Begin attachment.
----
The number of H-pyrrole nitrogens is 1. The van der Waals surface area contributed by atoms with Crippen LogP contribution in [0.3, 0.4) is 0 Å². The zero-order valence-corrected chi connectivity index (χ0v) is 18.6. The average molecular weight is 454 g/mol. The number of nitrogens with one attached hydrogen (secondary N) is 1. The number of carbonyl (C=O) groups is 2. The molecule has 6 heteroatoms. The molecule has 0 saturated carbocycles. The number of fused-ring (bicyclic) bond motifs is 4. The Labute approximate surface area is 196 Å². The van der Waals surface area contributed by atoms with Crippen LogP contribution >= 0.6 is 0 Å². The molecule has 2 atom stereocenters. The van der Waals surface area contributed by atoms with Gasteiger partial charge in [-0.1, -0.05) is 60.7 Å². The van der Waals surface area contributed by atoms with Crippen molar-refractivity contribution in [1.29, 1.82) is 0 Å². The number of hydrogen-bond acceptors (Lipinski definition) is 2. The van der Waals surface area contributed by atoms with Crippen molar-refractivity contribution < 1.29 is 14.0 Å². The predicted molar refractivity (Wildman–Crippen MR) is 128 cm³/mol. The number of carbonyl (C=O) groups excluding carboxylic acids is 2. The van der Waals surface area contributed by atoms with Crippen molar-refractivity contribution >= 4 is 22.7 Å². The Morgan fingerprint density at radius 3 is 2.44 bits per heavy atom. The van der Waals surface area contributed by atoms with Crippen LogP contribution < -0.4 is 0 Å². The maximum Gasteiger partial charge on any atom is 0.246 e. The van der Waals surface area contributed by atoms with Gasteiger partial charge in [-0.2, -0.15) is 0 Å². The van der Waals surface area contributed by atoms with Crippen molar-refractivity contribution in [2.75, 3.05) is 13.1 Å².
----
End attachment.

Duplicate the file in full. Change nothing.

The number of H-pyrrole nitrogens is 1. The van der Waals surface area contributed by atoms with Crippen LogP contribution in [0.3, 0.4) is 0 Å². The zero-order valence-corrected chi connectivity index (χ0v) is 18.6. The average molecular weight is 454 g/mol. The number of nitrogens with one attached hydrogen (secondary N) is 1. The number of carbonyl (C=O) groups is 2. The molecule has 6 heteroatoms. The molecule has 0 saturated carbocycles. The number of fused-ring (bicyclic) bond motifs is 4. The Labute approximate surface area is 196 Å². The van der Waals surface area contributed by atoms with Crippen LogP contribution >= 0.6 is 0 Å². The molecule has 2 atom stereocenters. The van der Waals surface area contributed by atoms with Gasteiger partial charge in [-0.1, -0.05) is 60.7 Å². The van der Waals surface area contributed by atoms with Crippen molar-refractivity contribution in [1.29, 1.82) is 0 Å². The number of hydrogen-bond acceptors (Lipinski definition) is 2. The van der Waals surface area contributed by atoms with Crippen molar-refractivity contribution < 1.29 is 14.0 Å². The predicted molar refractivity (Wildman–Crippen MR) is 128 cm³/mol. The number of carbonyl (C=O) groups excluding carboxylic acids is 2. The van der Waals surface area contributed by atoms with Crippen molar-refractivity contribution >= 4 is 22.7 Å². The Morgan fingerprint density at radius 3 is 2.44 bits per heavy atom. The van der Waals surface area contributed by atoms with Crippen LogP contribution < -0.4 is 0 Å². The maximum Gasteiger partial charge on any atom is 0.246 e. The van der Waals surface area contributed by atoms with Gasteiger partial charge in [-0.2, -0.15) is 0 Å². The van der Waals surface area contributed by atoms with Crippen molar-refractivity contribution in [2.75, 3.05) is 13.1 Å².